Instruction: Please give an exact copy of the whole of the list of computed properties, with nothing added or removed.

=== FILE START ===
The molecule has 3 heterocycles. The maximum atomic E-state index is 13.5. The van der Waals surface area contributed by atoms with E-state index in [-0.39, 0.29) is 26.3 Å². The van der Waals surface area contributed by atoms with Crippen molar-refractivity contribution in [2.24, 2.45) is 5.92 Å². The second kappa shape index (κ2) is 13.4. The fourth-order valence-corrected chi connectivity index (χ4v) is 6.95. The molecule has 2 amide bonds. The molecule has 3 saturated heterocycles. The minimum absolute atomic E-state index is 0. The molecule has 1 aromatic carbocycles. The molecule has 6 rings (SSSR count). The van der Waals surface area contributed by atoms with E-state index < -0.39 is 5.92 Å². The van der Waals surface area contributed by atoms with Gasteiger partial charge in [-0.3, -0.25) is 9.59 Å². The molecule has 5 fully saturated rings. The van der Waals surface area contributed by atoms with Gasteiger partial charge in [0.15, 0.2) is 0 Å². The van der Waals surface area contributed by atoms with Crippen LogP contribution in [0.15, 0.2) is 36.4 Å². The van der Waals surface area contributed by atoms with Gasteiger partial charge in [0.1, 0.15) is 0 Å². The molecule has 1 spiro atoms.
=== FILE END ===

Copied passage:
The molecule has 3 heterocycles. The maximum atomic E-state index is 13.5. The van der Waals surface area contributed by atoms with E-state index in [-0.39, 0.29) is 26.3 Å². The van der Waals surface area contributed by atoms with Crippen molar-refractivity contribution in [2.24, 2.45) is 5.92 Å². The second kappa shape index (κ2) is 13.4. The fourth-order valence-corrected chi connectivity index (χ4v) is 6.95. The molecule has 2 amide bonds. The molecule has 3 saturated heterocycles. The minimum absolute atomic E-state index is 0. The molecule has 1 aromatic carbocycles. The molecule has 6 rings (SSSR count). The van der Waals surface area contributed by atoms with E-state index < -0.39 is 5.92 Å². The van der Waals surface area contributed by atoms with Gasteiger partial charge in [-0.3, -0.25) is 9.59 Å². The molecule has 5 fully saturated rings. The van der Waals surface area contributed by atoms with Gasteiger partial charge in [0.15, 0.2) is 0 Å². The van der Waals surface area contributed by atoms with Crippen LogP contribution in [0.15, 0.2) is 36.4 Å². The van der Waals surface area contributed by atoms with Gasteiger partial charge in [0.1, 0.15) is 0 Å². The molecule has 1 spiro atoms.